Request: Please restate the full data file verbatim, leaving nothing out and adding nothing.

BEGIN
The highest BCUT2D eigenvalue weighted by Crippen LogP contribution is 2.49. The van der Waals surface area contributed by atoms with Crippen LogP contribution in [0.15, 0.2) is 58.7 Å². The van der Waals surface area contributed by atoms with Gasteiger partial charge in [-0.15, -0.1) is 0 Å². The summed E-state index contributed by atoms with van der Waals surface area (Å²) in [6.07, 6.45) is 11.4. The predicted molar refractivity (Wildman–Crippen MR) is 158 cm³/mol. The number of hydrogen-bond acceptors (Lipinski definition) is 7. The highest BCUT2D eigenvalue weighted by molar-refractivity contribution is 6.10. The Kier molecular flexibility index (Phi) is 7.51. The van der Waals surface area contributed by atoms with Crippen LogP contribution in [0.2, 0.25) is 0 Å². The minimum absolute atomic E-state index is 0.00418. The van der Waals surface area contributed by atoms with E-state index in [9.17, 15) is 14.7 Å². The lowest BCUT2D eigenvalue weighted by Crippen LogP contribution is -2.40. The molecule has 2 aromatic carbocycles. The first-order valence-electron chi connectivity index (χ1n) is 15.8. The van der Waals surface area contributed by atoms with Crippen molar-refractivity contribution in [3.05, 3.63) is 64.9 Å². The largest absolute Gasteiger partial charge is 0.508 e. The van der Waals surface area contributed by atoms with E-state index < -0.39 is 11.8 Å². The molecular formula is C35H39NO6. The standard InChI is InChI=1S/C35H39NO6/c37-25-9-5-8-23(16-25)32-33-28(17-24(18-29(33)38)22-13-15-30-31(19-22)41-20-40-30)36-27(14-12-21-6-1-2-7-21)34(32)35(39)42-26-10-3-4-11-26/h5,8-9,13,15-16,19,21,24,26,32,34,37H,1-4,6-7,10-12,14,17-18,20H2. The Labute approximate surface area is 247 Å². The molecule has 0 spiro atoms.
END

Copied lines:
The highest BCUT2D eigenvalue weighted by Crippen LogP contribution is 2.49. The van der Waals surface area contributed by atoms with Crippen LogP contribution in [0.15, 0.2) is 58.7 Å². The van der Waals surface area contributed by atoms with Gasteiger partial charge in [-0.15, -0.1) is 0 Å². The summed E-state index contributed by atoms with van der Waals surface area (Å²) in [6.07, 6.45) is 11.4. The predicted molar refractivity (Wildman–Crippen MR) is 158 cm³/mol. The number of hydrogen-bond acceptors (Lipinski definition) is 7. The highest BCUT2D eigenvalue weighted by molar-refractivity contribution is 6.10. The Kier molecular flexibility index (Phi) is 7.51. The van der Waals surface area contributed by atoms with Crippen LogP contribution in [0.2, 0.25) is 0 Å². The minimum absolute atomic E-state index is 0.00418. The van der Waals surface area contributed by atoms with E-state index in [9.17, 15) is 14.7 Å². The lowest BCUT2D eigenvalue weighted by Crippen LogP contribution is -2.40. The molecule has 2 aromatic carbocycles. The first-order valence-electron chi connectivity index (χ1n) is 15.8. The van der Waals surface area contributed by atoms with Crippen molar-refractivity contribution in [3.05, 3.63) is 64.9 Å². The largest absolute Gasteiger partial charge is 0.508 e. The van der Waals surface area contributed by atoms with E-state index < -0.39 is 11.8 Å². The molecular formula is C35H39NO6. The standard InChI is InChI=1S/C35H39NO6/c37-25-9-5-8-23(16-25)32-33-28(17-24(18-29(33)38)22-13-15-30-31(19-22)41-20-40-30)36-27(14-12-21-6-1-2-7-21)34(32)35(39)42-26-10-3-4-11-26/h5,8-9,13,15-16,19,21,24,26,32,34,37H,1-4,6-7,10-12,14,17-18,20H2. The Labute approximate surface area is 247 Å². The molecule has 0 spiro atoms.